So this morning I finished the eighth session (of sixteen scheduled) of the Ferndale Church Winter Night shelter, 2018/19 season (see here for background and context) and if you think I am counting how long left, my response is yes I am. It is a big deal meaning a lot of (my) life is put on hold while in session, yet is a worthwhile one.
not my shelter – but you get the idea!?
It was with some trepidation I volunteered to manage the Ferndale Shelter once again this season, mindful all sorts of wicked situations will undoubtedly arise, a good deal that needs to be done in order to ensure the show runs smoothly and a realisation of my declining powers and limitations. But I have no regrets even though I find I am ever learning and seeing ways things could be done better. What has become clear is that this season, despite of a lot more elsewhere in Southend emergency accommodation availability and many homeless people for a variety of reasons not engaging with the CWNSs, our services are still much in demand and many guests have expressed their appreciation. While what we do is a fraction of what could be done to help individual homeless people, it is something and for 12 hours we provide a safe and hospitable environment where we try to be good hosts to our guests. While technically we have not yet turned away potential guests, most nights we have been full and some more than full. While drama was to be expected, like one night when a guest tried to kill himself (and this isn’t the only incident of self-harm) and entitled and anti social behavior (sometimes accentuated by substance misuse and mental ill health) on the part of some, most nights have been quite peaceful.
Getting a full cohort of volunteers to partake in individual shifts and sessions, especially for night duty, has sometimes been a challenge, but we have always managed. It is humbling to note the dedication of our diverse volunteer cohort who go out of their way to help and who offer a vast array of skills and perspectives, united in their desire to provide a good service for our guests. While we have lost a number of volunteers from last year, we have also gained a number and have appreciated the way they have rose to the challenge. In particular, I would like to mention Julian Ware Lane, a local councilor, who volunteered the past two seasons but who has passed away in the past week. Julian is a good example of the disparate nature of our volunteers (and guests) but who led the way in winsomely engaging with all and simply trying to be helpful.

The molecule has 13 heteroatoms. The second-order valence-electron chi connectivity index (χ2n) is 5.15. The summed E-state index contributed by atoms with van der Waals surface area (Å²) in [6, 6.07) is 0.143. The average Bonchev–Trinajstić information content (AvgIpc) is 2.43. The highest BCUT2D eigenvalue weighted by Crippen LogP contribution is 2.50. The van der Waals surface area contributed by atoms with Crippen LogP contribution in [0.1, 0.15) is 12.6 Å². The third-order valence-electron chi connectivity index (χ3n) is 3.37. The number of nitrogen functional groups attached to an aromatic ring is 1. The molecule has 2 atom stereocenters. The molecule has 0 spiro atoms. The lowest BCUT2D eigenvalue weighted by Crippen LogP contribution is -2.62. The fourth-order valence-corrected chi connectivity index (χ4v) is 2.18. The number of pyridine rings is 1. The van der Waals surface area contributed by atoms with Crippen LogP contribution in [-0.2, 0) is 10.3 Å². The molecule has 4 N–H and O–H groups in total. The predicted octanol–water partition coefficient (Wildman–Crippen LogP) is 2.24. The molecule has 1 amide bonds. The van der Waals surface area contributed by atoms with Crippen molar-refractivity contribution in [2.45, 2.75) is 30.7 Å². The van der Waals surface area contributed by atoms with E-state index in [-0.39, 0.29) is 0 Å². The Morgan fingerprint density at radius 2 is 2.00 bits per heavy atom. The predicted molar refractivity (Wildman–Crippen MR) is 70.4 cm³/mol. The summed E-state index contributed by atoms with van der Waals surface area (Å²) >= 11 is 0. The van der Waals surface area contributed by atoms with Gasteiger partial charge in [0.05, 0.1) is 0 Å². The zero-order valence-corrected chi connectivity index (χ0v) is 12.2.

When it comes to mentioning individuals in dispatches, I would like to mention Steve Dalley, Ferndale’s new keen young minister, who lights our oven every week and does an overnight duty once a month, and assisted by members of the congregation has been much supportive of the CWNS enterprise. I should also mention my own church, Providence Baptist, who provide some of the volunteers, given us money and stuff needed to continue the operation and who have prayed for us. Regarding religion, our guests are of all faiths and none, and there is no compulsion when it comes to faith. While our ethos is Christian, after all we look upon each guest that comes through our doors as an opportunity to serve Christ Himself (even though occasionally we read the Riot Act), our focus remains on supporting our guests as best we can in what is generally a difficult time in their lives and hopefully to help bring them to a better place. While we can’t resolve many of their issues, we do give them a bed for the night, food and refreshment and above all show kindness, and taking a long term view, we do make a difference.
So that’s my report. As Jesus said, the poor we have with us always (and no doubt He could have included the homeless). The homeless need is big, huge even, and you don’t need to be a cynic to expect it not to change anytime soon. In the meantime, Ferndale CWNS intends to do its bit to help alleviate suffering and address needs etc., at least for the next eight weeks, and who knows what after that.